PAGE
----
The last of the major American health insurers to have a big presence in the Obamacare marketplaces for 2017 warned Wednesday that it may not remain there for long if business doesn't improve.
Anthem CEO Joseph Swedish, calling sales of Obamacare plans "disappointing" since 2013, said "Clearly, 2017 is a critical year as we continue to assess the long-term viability" of the insurer's presence on Affordable Care Act marketplaces.
"We will continue to closely monitor this business," Swedish said during Anthem's third-quarter earnings call after the company announced profit of $2.45 per share after excluding some items.
"And if we do not see clear evidence of an improving environment and a path towards sustainability in the marketplace, we will likely modify our strategy in 2018," he said.
Swedish's sobering comments came a day after open enrollment began in individual health insurance plans that comply with ACA standards, and which go into effect in 2017.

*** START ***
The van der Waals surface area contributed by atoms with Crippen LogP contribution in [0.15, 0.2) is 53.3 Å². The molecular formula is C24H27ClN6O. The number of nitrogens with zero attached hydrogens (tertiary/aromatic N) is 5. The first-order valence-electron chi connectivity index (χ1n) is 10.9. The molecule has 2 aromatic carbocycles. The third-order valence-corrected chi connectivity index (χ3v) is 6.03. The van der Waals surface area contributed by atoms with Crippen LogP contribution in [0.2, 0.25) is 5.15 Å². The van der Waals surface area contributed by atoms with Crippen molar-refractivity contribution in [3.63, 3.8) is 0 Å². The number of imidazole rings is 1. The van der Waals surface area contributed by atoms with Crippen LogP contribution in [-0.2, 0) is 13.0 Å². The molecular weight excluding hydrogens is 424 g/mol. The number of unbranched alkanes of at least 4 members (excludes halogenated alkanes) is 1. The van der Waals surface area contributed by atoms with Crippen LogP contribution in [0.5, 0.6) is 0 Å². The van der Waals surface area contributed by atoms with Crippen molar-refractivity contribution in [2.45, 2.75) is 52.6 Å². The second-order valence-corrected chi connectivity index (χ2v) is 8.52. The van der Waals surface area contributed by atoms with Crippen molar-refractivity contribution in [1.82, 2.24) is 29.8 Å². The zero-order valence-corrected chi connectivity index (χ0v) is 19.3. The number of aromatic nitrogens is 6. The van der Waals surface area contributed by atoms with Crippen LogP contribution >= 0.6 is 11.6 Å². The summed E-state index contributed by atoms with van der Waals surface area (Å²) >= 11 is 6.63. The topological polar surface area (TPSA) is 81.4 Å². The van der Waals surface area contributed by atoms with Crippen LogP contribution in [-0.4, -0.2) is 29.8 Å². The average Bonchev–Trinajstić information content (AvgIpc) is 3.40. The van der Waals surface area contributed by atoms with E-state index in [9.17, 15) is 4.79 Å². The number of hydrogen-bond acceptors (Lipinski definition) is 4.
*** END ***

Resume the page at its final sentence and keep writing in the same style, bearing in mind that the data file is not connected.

He said Wednesday that the company's pricing of Obamacare plans leaves Anthem expecting "to return to slight profitability" on those plans in 2017.
If it does scale back its Obamacare business, Anthem, which sells plans on ACA exchanges in 14 states, would join other big U.S. insurers — UnitedHealthGroup, Aetna and Humana — that are largely exiting those marketplaces. Those other companies have booked big losses on their Obamacare plans.
Swedish said Anthem believes "both the pricing and regulatory environment needs to be improved to drive towards a sustainable and affordable marketplace over the long term."
Like the other insurers who have pulled back, Swedish said, "We continue to experience higher than initially expected costs from members with chronic conditions."
"Overall, the financial performance in [Obamacare] plans has been disappointing, as membership has been short of our original expectations since its inception and operating margins have been lower than expected beginning in 2015," Swedish said.